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Date: Wed, 4 Aug 1999 23:05:51 -0500 (CDT)
From: rich@pencil.math.missouri.edu (Rich Winkel)
Organization: PACH
Subject: BOOKS-NICARAGUA: An Insider's View of the Sandinista Movement
Article: 71885
To: undisclosed-recipients:;
Message-ID: <bulk.8291.19990805151549@chumbly.math.missouri.edu>

/** ips.english: 444.0 **/
** Topic: /ARTS & ENTERTAINMENT/BOOKS-NICARAGUA: An Insider's View of the **
** Written 9:03 PM Aug 3, 1999 by newsdesk in cdp:ips.english **
Copyright 1999 InterPress Service, all rights reserved.
Worldwide distribution via the APC networks.

An Insider's View of the Sandinista Movement

By Nefer Munoz, IPS, 3 August 1999

SAN JOSE, Aug 7 (IPS) - Nicaraguan writer Sergio Ramirez presented in Costa Rica his latest work, "Adios Muchachos" (Good-Bye Fellows), a book of memoirs which offers an insider's view of the Sandinista revolution 20 years after its triumph.

Ramirez says that although in its decline, the movement ended up burying the dreams of thousands of young people who took up arms, its main legacy was the establishment of democracy in Nicaragua.

Put out by the Alfaguara publishing house, the book has awakened great expectations as the story of an intellectual who lived the Sandinista revolution on the inside.

Ramirez, age 57 today, was a member of the First Junta of National Reconstruction, which governed after the Sandinista National Liberation Front (FSLN) overthrew the Somoza family dictatorship on Jul 19, 1979.

"When they called us up to fight for the revolution, each one of us went with our own trappings, and mine were those of a writer," Ramirez, who for years represented the political face of the armed movement, said at the presentation of "Adios Muchachos".

The author said his new book should not be seen as the work of a historian, but as an account by someone who remembers, a person who has written his own truth, while remaining aware that other truths are possible.

"At noon on Jul 20, 1979 the guerrilla columns triumphantly entered the Plaza de la Republica in Managua, baptised that day the Plaza de la Revolucion," states the opening paragraph.

In the 318-page book, the writer narrates the experiences of hundreds of anonymous youths who fought and died for the ideals of the Sandinista movement.

"In tremendous disarray, the combatants arrived on foot, in military trucks and requisitioned buses, atop the decrepit small tanks wrested from the troops of the dictatorship, and mingled with the crowd that was there waiting to celebrate with them the biggest 'fiesta' of their lives," writes Ramirez.

The revolution was an effort to change Nicaragua's fate in every sense, said the author, who in the 1980s served as vice- president of Nicaragua under the government of Daniel Ortega.

"It is a very brave, noble memoir," described Costa Rican historian Oscar Aguilar Bulgarelli, who stressed the richness of Ramirez's text, which he said blended together both human and ideological aspects.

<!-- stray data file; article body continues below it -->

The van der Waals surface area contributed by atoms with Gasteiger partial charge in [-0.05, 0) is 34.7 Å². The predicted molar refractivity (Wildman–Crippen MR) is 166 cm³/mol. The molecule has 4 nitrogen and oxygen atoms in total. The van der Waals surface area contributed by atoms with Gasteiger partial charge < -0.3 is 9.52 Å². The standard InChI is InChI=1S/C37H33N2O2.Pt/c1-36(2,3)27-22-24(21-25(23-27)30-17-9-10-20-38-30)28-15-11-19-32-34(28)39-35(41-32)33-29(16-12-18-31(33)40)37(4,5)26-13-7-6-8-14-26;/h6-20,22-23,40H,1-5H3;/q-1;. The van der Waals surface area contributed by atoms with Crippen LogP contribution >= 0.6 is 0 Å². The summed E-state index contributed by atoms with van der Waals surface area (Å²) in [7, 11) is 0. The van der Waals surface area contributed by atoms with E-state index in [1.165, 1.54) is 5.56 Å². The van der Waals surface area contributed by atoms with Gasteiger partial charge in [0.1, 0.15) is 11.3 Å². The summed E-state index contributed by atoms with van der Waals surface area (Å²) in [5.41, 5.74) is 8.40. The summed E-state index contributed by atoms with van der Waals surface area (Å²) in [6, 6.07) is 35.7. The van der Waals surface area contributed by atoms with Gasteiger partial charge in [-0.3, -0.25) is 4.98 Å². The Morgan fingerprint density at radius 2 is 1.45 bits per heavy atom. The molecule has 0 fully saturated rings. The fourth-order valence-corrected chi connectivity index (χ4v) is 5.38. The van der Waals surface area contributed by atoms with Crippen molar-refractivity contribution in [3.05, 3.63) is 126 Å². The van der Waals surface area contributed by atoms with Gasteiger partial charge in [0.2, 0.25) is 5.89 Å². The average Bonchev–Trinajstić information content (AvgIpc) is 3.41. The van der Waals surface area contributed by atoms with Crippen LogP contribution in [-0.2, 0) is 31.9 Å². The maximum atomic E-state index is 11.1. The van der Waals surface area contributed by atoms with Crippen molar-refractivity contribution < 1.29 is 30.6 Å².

According to journalist Carlos Morales, nations have short memories, and "Adios Muchachos" deals a blow to oblivion, depicting an experience that should help people avoid committing the errors of the past.

Ramirez, estranged from politics today, believes the Sandinista revolution failed to bring the justice that was so longed-for by the oppressed or the wealth and development that its leaders intended to create.

Many ethical dreams were smothered under the avalanche of the movement's debacle, writes the author.

"But as its best fruit, (the revolution) left democracy, sealed in 1990 by the recognition of an electoral defeat which, as a paradox of history, is its most visible legacy, if not its most enthusiastic proposal," he adds.

Ramirez, who over the years has been critical of the Sandinista revolution, was awarded the Alfaguara prize in 1997 for his novel "Margarita, esta linda la mar" (Margarita, the Sea Is Lovely).

Before the presentation of his book, Ramirez told the magazine Ancora (published by the newspaper 'La Nacion') that writing "Adios Muchachos" served as a catharsis, because he remained obsessed with the ghosts of that era.

"The revolution's big frustration was that it failed to mature, in a positive sense," he said.

The author added that his book of remembrances had paved the way for a novel he was now writing, involving fictitious characters immersed in the Sandinista revolution.

But at the presentation of his new book, Ramirez said that despite everything, the Sandinista revolution "was worth the trouble."

"I have no doubt that (the dreams of the revolution) will return sooner or later, embodied by another generation which will have learned from the errors, weaknesses and falsifications of the past," he said.

Weakened by accusations of corruption and political intransigence, the FSLN was defeated in the elections of 1990. The party remains, however, the second strongest political force in Nicaragua today. (END/IPS/tra-so/nms/dm/sw/99)


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